thefourthvine
Jun 04, 2007 thefourthvine rated it 1 of 5 stars  ·  review of another edition
Recommends it for: People who enjoy unintentional humor.
This is without doubt the most unintentionally humorous book I read in 2006; it's about care for curly hair (the author calls it Curly Girl because apparently guys never have curly hair, or if they do it just magically takes care of itself or something). And it is written, no joke, in the language of every coming out of the closet manual on earth.

Seriously. The back of the book says, "our curls, ourselves." The author talks about her history - how she started out being "in denial" of her curly...more
Gianna
This book got two stars from me because I do use the "curly girl method". I don't use shampoo, blowdry or brush my hair, and it's gorgeous now. However, I'd recommend getting your curly information online and saving your money for a book that isn't so, well...pointless?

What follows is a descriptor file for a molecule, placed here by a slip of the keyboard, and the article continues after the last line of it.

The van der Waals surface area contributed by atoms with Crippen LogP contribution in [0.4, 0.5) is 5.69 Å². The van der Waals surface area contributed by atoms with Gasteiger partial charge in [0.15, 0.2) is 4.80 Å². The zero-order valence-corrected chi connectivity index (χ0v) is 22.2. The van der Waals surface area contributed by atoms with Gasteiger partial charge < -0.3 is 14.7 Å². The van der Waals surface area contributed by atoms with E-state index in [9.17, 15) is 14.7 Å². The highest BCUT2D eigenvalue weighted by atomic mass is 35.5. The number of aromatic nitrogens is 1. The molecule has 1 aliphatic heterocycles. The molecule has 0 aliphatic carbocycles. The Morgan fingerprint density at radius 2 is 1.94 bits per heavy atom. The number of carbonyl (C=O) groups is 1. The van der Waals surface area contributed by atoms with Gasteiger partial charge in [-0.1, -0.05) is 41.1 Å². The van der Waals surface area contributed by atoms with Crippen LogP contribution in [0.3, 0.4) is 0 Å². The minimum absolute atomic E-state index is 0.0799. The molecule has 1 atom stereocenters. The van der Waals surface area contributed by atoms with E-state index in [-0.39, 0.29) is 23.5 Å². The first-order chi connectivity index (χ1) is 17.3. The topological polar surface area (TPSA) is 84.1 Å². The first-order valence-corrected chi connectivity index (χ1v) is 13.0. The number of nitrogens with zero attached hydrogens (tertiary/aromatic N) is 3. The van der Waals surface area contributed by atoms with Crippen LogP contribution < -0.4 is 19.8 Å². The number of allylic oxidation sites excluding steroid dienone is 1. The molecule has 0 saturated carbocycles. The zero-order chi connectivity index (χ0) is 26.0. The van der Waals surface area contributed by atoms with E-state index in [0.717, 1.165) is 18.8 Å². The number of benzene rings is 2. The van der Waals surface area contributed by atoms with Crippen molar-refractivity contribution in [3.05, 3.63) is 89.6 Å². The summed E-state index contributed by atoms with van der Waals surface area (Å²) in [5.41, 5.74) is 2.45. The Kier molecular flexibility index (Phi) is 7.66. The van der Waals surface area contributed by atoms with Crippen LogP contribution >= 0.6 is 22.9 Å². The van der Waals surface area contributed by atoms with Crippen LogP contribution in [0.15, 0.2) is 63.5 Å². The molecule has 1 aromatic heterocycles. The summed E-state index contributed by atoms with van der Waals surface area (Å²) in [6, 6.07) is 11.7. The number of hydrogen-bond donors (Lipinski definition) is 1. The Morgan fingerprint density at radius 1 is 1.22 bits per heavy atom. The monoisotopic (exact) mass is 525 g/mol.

Massey has a complex about hair. Let's get that out there. She seems to believe that if you don't straighten your hair, suddenly your life will begin to work out. Men will want to date you. You'll get a promotion at work. People w...more
Natalia

I want to give this book more stars, but I had higher hopes for it, and it just didn't have enough new information to be really useful to me.

I have had wavy-to-curly hair my whole life, and have developed my own ways of dealing with it and showing it off to its best advantage. I picked up this book from the library to give it a look through before I decided whether or not to buy a copy. It's a good thing I did, since i will not be buying this book for reference.

The book is written for women who...more
Deb
**Above and below the scalp**